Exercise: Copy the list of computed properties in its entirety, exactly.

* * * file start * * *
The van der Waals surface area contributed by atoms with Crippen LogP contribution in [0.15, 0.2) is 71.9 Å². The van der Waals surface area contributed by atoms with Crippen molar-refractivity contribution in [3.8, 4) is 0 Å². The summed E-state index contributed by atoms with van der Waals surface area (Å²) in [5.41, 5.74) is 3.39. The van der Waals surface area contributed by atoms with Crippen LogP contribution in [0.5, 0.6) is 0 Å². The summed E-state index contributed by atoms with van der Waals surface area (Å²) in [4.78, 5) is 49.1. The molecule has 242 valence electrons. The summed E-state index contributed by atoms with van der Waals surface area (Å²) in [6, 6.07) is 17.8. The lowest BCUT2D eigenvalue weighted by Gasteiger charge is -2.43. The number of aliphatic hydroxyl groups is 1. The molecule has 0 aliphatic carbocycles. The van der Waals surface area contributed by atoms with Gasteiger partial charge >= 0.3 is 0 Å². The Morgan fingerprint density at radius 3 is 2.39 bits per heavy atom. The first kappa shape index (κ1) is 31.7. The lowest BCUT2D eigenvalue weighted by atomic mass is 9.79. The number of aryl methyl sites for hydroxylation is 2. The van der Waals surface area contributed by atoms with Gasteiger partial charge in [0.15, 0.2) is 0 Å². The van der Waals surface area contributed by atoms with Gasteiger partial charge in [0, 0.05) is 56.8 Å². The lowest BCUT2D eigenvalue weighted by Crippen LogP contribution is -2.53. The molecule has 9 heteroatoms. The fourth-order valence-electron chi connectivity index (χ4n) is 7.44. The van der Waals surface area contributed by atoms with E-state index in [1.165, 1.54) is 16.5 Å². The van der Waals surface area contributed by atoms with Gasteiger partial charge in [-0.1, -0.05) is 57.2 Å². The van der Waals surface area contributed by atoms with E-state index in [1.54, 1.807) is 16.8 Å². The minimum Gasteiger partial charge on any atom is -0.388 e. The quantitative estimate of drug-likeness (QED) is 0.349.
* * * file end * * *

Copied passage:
The van der Waals surface area contributed by atoms with Crippen LogP contribution in [0.15, 0.2) is 71.9 Å². The van der Waals surface area contributed by atoms with Crippen molar-refractivity contribution in [3.8, 4) is 0 Å². The summed E-state index contributed by atoms with van der Waals surface area (Å²) in [5.41, 5.74) is 3.39. The van der Waals surface area contributed by atoms with Crippen LogP contribution in [0.5, 0.6) is 0 Å². The summed E-state index contributed by atoms with van der Waals surface area (Å²) in [4.78, 5) is 49.1. The molecule has 242 valence electrons. The summed E-state index contributed by atoms with van der Waals surface area (Å²) in [6, 6.07) is 17.8. The lowest BCUT2D eigenvalue weighted by Gasteiger charge is -2.43. The number of aliphatic hydroxyl groups is 1. The molecule has 0 aliphatic carbocycles. The van der Waals surface area contributed by atoms with Gasteiger partial charge >= 0.3 is 0 Å². The Morgan fingerprint density at radius 3 is 2.39 bits per heavy atom. The first kappa shape index (κ1) is 31.7. The lowest BCUT2D eigenvalue weighted by atomic mass is 9.79. The number of aryl methyl sites for hydroxylation is 2. The van der Waals surface area contributed by atoms with Gasteiger partial charge in [0.15, 0.2) is 0 Å². The van der Waals surface area contributed by atoms with Gasteiger partial charge in [0, 0.05) is 56.8 Å². The lowest BCUT2D eigenvalue weighted by Crippen LogP contribution is -2.53. The molecule has 9 heteroatoms. The fourth-order valence-electron chi connectivity index (χ4n) is 7.44. The van der Waals surface area contributed by atoms with E-state index in [1.165, 1.54) is 16.5 Å². The van der Waals surface area contributed by atoms with Gasteiger partial charge in [-0.1, -0.05) is 57.2 Å². The van der Waals surface area contributed by atoms with E-state index in [1.54, 1.807) is 16.8 Å². The minimum Gasteiger partial charge on any atom is -0.388 e. The quantitative estimate of drug-likeness (QED) is 0.349.